A few years ago a team of researchers from Brown University made headlines after they successfully demonstrated how a paralyzed woman who had lost the use of her arms and legs could control a robotic arm using her brainwaves. In a video, Cathy Hutchinson imagines drinking a cup of coffee, and the robotic arm brings the cup to her lips.
The scene is amazing, but also a little disturbing. Hutchinson is connected to the robotic arm through a rod-like “pedestal” driven into her skull. At one end of the pedestal, a bundle of gold wires is attached to a tiny array of microelectrodes that is implanted in the primary motor cortex of Hutchison’s brain. This sensor, which is about the size of a baby aspirin, records her neural activity. At the other end of the pedestal is an external cable that transmits neural data to a nearby computer, which translates the signals into code that guides the robotic arm.
This method, known as BrainGate, pretty much defined state-of-the-art brain-computer interfaces at the end of the last decade. If the idea of a rod-through-the-head computer interface makes you cringe, you are not alone.
For some time, a small team of researchers at UC Berkeley has been working on plans for a less invasive, wireless monitoring system. Earlier this month, they released a draft paper: “Neural Dust: An Ultrasonic, Low Power Solution for Chronic Brain-Machine Interfaces.”
Dongjin Seo, a graduate student in UC Berkeley’s electrical engineering and computer science department, authored the paper under the supervision of senior faculty members, including Michel Maharbiz who has famously created cyborg beetles for the US Defense Department.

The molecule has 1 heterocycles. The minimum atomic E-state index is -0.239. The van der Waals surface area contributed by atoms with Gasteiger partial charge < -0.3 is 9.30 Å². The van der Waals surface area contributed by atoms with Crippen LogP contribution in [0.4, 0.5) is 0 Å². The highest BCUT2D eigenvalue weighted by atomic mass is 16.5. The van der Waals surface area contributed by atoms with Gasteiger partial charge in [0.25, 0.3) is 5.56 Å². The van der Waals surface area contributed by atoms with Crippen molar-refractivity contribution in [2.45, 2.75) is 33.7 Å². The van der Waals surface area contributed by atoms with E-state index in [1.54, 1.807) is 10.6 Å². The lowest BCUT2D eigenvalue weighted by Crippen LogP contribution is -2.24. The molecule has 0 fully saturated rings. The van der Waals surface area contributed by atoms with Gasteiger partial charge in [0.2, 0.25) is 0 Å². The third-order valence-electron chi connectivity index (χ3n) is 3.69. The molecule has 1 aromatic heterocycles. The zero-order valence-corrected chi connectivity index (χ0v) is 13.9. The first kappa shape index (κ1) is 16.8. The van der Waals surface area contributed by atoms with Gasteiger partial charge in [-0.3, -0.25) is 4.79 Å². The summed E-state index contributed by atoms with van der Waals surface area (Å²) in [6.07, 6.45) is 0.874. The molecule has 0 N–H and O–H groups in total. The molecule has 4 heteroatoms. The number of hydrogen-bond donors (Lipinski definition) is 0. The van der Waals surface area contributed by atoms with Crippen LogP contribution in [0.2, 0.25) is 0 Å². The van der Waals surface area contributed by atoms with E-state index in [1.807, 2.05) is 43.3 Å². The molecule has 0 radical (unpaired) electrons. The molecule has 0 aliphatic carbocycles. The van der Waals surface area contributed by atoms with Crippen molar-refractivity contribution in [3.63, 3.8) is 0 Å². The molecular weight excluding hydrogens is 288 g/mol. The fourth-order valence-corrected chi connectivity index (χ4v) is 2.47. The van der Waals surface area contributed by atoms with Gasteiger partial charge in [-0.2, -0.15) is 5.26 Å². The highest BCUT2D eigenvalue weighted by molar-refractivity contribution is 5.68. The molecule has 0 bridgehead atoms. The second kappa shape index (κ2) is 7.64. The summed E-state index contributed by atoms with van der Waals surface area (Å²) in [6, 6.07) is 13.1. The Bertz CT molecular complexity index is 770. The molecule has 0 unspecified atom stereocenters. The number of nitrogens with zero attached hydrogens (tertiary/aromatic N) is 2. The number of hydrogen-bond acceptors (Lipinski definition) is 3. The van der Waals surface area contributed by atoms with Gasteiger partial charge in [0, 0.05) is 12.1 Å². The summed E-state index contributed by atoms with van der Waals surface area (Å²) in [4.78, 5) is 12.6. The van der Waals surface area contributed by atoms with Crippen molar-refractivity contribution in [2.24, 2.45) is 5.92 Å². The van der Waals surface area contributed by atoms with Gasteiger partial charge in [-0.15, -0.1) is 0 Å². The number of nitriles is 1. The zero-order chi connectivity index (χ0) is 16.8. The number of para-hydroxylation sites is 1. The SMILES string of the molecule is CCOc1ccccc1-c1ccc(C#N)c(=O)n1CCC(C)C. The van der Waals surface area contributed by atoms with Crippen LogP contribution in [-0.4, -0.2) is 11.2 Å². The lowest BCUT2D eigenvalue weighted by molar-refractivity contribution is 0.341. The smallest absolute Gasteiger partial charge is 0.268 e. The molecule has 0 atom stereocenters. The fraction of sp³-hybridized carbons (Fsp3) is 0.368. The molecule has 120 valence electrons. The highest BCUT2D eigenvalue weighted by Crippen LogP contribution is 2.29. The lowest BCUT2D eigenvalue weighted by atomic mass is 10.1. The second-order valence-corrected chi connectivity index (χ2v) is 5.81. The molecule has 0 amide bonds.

Seo said the researchers’ goal is to build an implantable system that is ultra-miniature, extremely compliant, and scalable to be viable for a lifetime, for brain-machine interfaces. “With neural dust, due to its extreme scalability, this framework can be applied for Obama’s BRAIN initiative, which necessitates large-scale, parallel, and real-time monitoring of neurons,” Seo explained.
The Berkeley researchers propose to sprinkle the brain with tiny, dust-sized, wireless sensors. This would reduce the risk of infection from wiring up scores of sensors placed throughout the brain and limit the trauma to one initial operation. During that operation, the skull would be opened, and sensors would be inserted into the brain. At the same time a separate transceiver would be placed directly under the skull but above the brain. The transceiver would communicate with the sensors via ultrasound.
Another battery-powered transceiver outside the skull would receive data transmissions from the chip inside the skull and supply wireless power to it. As the paper notes, this type of power transfer is already used in a variety of medical applications, including cochlear implants. Seo said the amount of power being proposed is within FDA and IEEE guidelines.
The idea of neural dust immediately sparked the imagination of futurists after the paper was published on arXiv.org on July 8. “The brilliance of this system is that it could potentially allow scientists to see what’s going on with thousands, tens of thousands, or even hundreds of thousands of neurons inside the brain at once,” wrote Ramez Naam, a senior associate at the Foresight Institute and author of “More Than Human: Embracing the promise of biological enhancement.”
But would neural dust have practical use for the growing industry of mind-controlled computer games and brain training apps? Jon Cowan, founder